By Ben Acheson
Imagine for a second that you are a member of the Taliban. Let’s say you are in your early thirties so you were an impressionable teenager in 2001 when, in your opinion, US troops flooded into your country under the cover of aerial bombardments that you didn’t know were possible. Life as you knew it was ripped apart. You left education to join the jihad. Fast forward 16 years and you are now somewhat of an ‘elder’. You’ve lost countless friends, colleagues and family members. You’ve lived day-to-day for 16 years, constantly on the move, unable to trust anyone and forever wary of the whirring-in-the-sky. All you’ve ever known is the fight against what you see as foreign invaders and their Afghan stooges – many of whom would kill you in an instant if they had the chance.
Yet things are looking up. Life is easier since most US forces left in 2014. You control territory again and still have sponsorship from neighbouring states and other backers. Then the Afghan Government, which you see as a mere collection of disingenuous and corrupt warlords that would collapse the second international backing stops, asks you to come to the table to talk peace. Yes, you are tired of war but cannot admit it openly for fear of reprisals from the hawks in your movement. Even if peace was possible – could you trust the Afghan government? The same officials responsible for their war strategy also seem to be responsible for making peace – so isn’t their peace strategy just an extension of their war strategy?
It doesn’t seem genuine and there is no offer on the table. Nobody has outlined what would happen to you and your fellow fighters. Would there be power-sharing? How would you make a living? Who would protect you from retributive attacks by ethnic rivals? Could you trust the Afghan Security Forces who you fought for so long? What would happen to US forces? There would have to some form of agreed withdrawal – which to you seems unlikely given that President Trump just approved an increase. So when the Afghan Government tells you to “come to peace” it seems that what they really mean is “surrender and ask forgiveness”. What would your answer be? The point is that ‘peace’ has for too long been synonymous to ‘surrender’ in Afghanistan. Since 2001, the insinuation has been that peace will come when the Taliban lay down their arms and reintegrate into Afghan societal structures and institutions, i.e. surrender. For 16 years, military action has driven efforts in Afghanistan, largely on a year-by-year basis. Both Afghan and international actors have been striving for the ‘win’, i.e. comprehensive defeat of the Taliban. The underpinning assumption was that the Taliban could be beaten out of existence or weakened into surrender. Likewise the Taliban has rejected any legitimacy for the government and clings to the reintroduction of the Islamic Emirate.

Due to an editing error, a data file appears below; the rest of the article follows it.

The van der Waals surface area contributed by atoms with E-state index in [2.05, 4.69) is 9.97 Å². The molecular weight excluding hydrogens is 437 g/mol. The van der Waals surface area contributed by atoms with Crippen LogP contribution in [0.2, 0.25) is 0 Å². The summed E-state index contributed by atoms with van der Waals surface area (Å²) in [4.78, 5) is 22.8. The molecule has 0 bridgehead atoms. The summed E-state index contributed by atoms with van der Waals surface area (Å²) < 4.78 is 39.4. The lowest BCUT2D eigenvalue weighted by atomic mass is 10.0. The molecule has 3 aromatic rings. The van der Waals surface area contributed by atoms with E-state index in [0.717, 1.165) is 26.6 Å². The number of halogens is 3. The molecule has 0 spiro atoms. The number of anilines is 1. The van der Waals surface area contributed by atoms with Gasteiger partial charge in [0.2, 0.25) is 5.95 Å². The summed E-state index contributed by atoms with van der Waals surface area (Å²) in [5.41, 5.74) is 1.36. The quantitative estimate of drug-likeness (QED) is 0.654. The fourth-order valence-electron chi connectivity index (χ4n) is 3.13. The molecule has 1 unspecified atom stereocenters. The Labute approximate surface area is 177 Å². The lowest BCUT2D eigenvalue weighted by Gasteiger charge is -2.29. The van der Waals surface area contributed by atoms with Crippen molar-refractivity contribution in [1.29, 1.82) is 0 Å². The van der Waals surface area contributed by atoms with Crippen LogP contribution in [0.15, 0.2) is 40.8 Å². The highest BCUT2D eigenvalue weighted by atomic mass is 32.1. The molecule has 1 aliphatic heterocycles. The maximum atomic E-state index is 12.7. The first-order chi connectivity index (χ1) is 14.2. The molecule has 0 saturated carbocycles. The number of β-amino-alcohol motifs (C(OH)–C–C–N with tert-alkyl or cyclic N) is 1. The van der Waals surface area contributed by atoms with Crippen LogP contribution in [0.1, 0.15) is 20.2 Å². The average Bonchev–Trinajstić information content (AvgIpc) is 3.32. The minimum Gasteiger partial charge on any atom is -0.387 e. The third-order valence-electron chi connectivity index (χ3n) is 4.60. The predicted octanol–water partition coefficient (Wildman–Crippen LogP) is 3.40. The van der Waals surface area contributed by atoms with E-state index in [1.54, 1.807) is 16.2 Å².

Making surrender a condition for peace is a flawed assumption. Insurgent ideology cannot be defeated with conventional military action and pressure can never reach tipping point as long as the Taliban enjoy sanctuary and safe-haven outside of Afghanistan. In any case, fighters willing to die for their cause will do exactly that before they surrender.
Despite being widely, if reluctantly, recognised that there is no military solution in Afghanistan, the surrender-narrative still prevails. The assumption is now that only military pressure will to force the Taliban to the table. This is another flawed assumption. It is more likely to prompt resentment and entrenchment. Even if more bombs and bullets did push the Taliban to the table, forcing someone to negotiate when they are not ready or willing will only make them unlikely to be open to compromise or able to stomach the costs of peace. So what do we do instead?
The first pre-requisite for any genuine Afghan peace process is reshaping the surrender-narrative. The term ‘peace’ itself must be reclaimed so that it is no longer viewed with suspicion or equated to surrender and weakness. Those who are hostile to it become comfortable with it. A desirable concept of peace must dominate public space and monopolise the public mind-set so it is ingrained as the eventual – and only – way forward. If peace is the primary issue in the public’s mind and the goal they desire then once negotiations do begin, a step towards the enemy will be seen as a response to a public demand and not an act of desperation, betrayal or surrender. There must be efforts – on all sides – to help people see that negotiating does not mean forgiving or forgetting the past, but being pragmatic about the future. It means that parties try to understand opponent’s interests and attempt to meet them without sacrificing their own. It does not represent surrender.
Also critical is to ensure that a peace process is not seen as an effort to return life to the way it was before war. Peace must be framed as a process of enhancement for both sides, not as an antagonistic clash of parties where one loses and one wins (or both lose). It must be marketed as a process of mutual gain for both sides, not a zero-sum game. No matter how difficult it will be to stomach, peace must involve the creation of something new that benefits everyone.
Including the Taliban.